Where were you exactly one year ago?  If you had been in Haiti, you most certainly would remember.  On January 12, 2010, a very powerful earthquake shook this island nation to its core, and the world rallied to respond to desperate human need.  Even though great need still exists there today, the world has mostly moved on to other news items.  What does this say about our culture?

On the one hand, our world has become much smaller thanks to the marvels of modern technology.  We have the ability to hear news stories from around the world within minutes of important events taking place; even twenty years ago, our perception of the world was much different than it is today.  There is so much going on in this world that we can hardly be expected to keep track of all the tragedies around us, particularly when we and our families are not personally affected by them.

On the other hand, our collective attention span has, I believe, been shrinking in the past several years.  From scrolling news tickers to sound clips to Twitter posts, our perception of news has become more like a lightning bolt than a slowly burning candle.  We would rather hear the main idea quickly than sit down and listen to a long, drawn-out story.

I have noticed this even in myself:  when I read news articles in print or on the computer, I often glance over the first few paragraphs to see if anything “interesting” will appear.  It is difficult for me to force myself to read (in the “old-fashioned” sense of reading each sentence) an article from start to finish.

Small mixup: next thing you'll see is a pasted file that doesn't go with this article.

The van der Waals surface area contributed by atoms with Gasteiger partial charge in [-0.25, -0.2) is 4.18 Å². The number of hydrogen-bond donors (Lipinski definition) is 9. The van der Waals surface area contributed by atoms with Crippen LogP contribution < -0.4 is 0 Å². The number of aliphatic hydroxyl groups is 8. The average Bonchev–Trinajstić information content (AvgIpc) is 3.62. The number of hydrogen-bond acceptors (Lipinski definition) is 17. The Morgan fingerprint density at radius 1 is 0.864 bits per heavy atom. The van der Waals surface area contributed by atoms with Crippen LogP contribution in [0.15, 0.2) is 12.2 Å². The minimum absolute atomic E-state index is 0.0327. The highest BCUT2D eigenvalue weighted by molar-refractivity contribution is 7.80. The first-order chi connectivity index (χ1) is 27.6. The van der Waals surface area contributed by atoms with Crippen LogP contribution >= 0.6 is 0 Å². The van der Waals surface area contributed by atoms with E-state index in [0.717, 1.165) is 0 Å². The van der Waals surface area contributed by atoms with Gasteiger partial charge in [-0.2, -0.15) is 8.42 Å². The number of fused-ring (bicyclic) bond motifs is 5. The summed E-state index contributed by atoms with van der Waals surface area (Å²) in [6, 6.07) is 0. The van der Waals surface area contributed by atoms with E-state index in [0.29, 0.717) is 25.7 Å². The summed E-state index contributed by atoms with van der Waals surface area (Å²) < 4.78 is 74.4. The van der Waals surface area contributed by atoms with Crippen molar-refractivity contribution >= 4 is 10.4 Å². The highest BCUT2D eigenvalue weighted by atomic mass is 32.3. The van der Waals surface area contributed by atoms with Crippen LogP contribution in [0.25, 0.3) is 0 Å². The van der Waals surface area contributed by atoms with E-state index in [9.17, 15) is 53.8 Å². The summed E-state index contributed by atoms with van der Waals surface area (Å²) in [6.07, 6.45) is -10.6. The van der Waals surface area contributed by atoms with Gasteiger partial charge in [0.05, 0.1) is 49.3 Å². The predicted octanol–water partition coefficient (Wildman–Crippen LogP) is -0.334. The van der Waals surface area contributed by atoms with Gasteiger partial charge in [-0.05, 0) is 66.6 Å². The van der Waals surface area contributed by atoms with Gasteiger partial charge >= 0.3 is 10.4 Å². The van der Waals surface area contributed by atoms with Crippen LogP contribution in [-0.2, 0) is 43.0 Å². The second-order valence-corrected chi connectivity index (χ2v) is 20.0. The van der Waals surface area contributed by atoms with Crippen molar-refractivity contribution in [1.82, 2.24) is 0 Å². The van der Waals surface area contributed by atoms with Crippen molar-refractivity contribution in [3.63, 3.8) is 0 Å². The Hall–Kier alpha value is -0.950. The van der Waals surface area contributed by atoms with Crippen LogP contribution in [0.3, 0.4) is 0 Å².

Here is another point at which our modern culture has departed from our Christian faith.  The Bible, our source of truth and doctrine, was written in a culture in which the story was very important.  Nowhere in the Bible will you find a five-step guide to salvation, happiness, or interpersonal relationships.  Instead, the Lord loves to speak to us through the telling of a story.

That’s what the gospels are all about:  telling the story of Jesus in a particular way, so that we get a unique image of our Savior.  We have to read the whole story in order for it to make sense!  Even Jesus himself taught people indirectly through the telling of stories.  In Christian faith, there is no lightning bolt that changes people’s lives.  Instead, each life dedicated to the Lord is a slowly burning candle that must not be hidden under a basket (Luke 11:33).

So how should we respond to tragedies such as the earthquake in Haiti?  What is the appropriate Christian response to such events – especially those that strike more closely to home?  We must remember that present-day stories are more than just a flash in the pan.  When human suffering is depicted on television, in our newspapers, or on our radios, the affected people are real people living real-life dramas that do not conclude when we change the channel or turn the page.

Our culture will do well to remember Haiti a year, two years, five years after its devastation.  How can we remember people in our own communities who are struggling through divorce, joblessness, foreclosures, addictions, and other real problems?  How can we become actively involved in their stories?  How can we participate in each other’s stories?  How can the redemptive light of Christ shine into the sinful darkness of our lives?

This, my friends, is what church life is all about – to the glory of God.

–Pastor David

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